If you see a cottontail with its eyes open wandering around, leave it alone. It is exploring outside the nest and learning to forage for food. The nest is nearby and the baby will be able to find it. Do not touch the rabbit and keep pets and children away. A juvenile cottontail is at least four weeks of age (about the size of a tennis ball) and no longer requires the nurturing of its mother or the protection of the nest.
In the rare situation that you have an orphaned bunny or bunnies, such as when a mother rabbit is killed by another animal or in the road, or when a domestic rabbit refuses to care for her young, you need a professional rehabilitator. Here are a few simple steps that will help them survive until they can be transferred to a wildlife expert.
Use a box or bucket with a lid. Punch a few holes in the container for air. Create a cup-like nest using rags, towels or paper tissues. Place the babies in the substitute nest and affix the lid securely. Even very small bunnies can escape from an open box. Place the container in a warm, quiet place, away from household sounds, odors, children, and pets.
Place half of the cottontail’s container on an insulated heating pad set on low (to insulate the pad, wrap it in a towel) or apply an overhead light. Check the container (do not touch the animal itself) every few minutes to avoid overheating. Fill a clean tube sock with uncooked white rice and tie it off towards the top of the sock with a piece of string or a good knot. Heat the sock with the rice in it for less than a minute in the microwave. Place the sock inside the shoebox and put a washcloth or other piece of clean cloth over the sock. You don’t want the sock to be so hot that it could burn the babies since they have very delicate skin.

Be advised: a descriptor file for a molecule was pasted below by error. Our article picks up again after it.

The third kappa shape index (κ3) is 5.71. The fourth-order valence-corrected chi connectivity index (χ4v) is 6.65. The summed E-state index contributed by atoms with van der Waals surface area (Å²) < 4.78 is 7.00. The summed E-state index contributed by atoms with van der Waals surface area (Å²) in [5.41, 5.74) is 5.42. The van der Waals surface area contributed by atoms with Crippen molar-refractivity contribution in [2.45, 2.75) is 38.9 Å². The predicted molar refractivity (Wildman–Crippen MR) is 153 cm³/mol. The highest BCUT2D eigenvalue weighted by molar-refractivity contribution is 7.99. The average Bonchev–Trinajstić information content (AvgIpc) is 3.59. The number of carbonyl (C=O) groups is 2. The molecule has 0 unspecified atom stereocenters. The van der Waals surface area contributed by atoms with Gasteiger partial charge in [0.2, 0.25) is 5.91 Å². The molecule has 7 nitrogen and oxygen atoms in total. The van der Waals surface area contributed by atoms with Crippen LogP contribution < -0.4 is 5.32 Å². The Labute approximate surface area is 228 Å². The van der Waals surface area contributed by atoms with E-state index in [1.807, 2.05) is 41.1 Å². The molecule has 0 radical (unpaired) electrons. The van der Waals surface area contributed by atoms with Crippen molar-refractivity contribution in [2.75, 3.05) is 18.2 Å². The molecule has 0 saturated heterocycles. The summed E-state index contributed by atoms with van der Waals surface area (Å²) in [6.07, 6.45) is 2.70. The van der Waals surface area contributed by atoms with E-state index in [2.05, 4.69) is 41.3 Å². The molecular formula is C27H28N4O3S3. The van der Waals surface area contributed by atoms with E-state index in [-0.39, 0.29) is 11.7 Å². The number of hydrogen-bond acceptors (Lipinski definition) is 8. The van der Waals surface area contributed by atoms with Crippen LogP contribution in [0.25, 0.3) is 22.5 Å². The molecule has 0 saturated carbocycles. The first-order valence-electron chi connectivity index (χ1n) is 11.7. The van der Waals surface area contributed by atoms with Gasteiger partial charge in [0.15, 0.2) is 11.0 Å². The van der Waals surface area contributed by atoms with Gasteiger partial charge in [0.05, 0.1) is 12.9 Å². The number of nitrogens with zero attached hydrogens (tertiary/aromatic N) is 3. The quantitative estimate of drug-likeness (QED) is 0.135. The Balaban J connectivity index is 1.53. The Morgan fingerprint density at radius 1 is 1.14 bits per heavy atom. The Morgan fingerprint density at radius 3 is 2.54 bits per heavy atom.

Do NOT attempt to feed babies whose eyes are sealed shut. These infants require a carefully developed formula delivered at the proper strength and amount, and feeding them anything else could compromise their survival, so please contact a licensed wildlife rehabilitator before you offer anything.
An older baby whose eyes are open may be offered clean grass and clover (pulled from an area void of pesticides and herbicides), a bit of fresh apple, dry oatmeal, and a shallow dish of water. Do not hand-feed or force-feed a baby cottontail.
Cottontails of any age usually become very stressed in captivity. Do not handle or pet them and keep the container covered at all times. Being confined in a limited space with an open top or sides may cause the cottontail to panic and literally traumatize itself to death. If using a cage or other see-through housing, cover it completely using a sheet, towels, or newspapers.
Do not hold, pet, or talk to the cottontail. When confined, older cottontails may appear to be calm and tame; in reality, they are scared to death, frozen in fear. Cottontails have also been known to suffer heart attacks due to the trauma of confinement and handling.
Again, please do not attempt to care for baby cottontails at home. They require the care of a wildlife rehabilitation specialist.
~ Information courtesy of North Texas Rabbit Sanctuary.”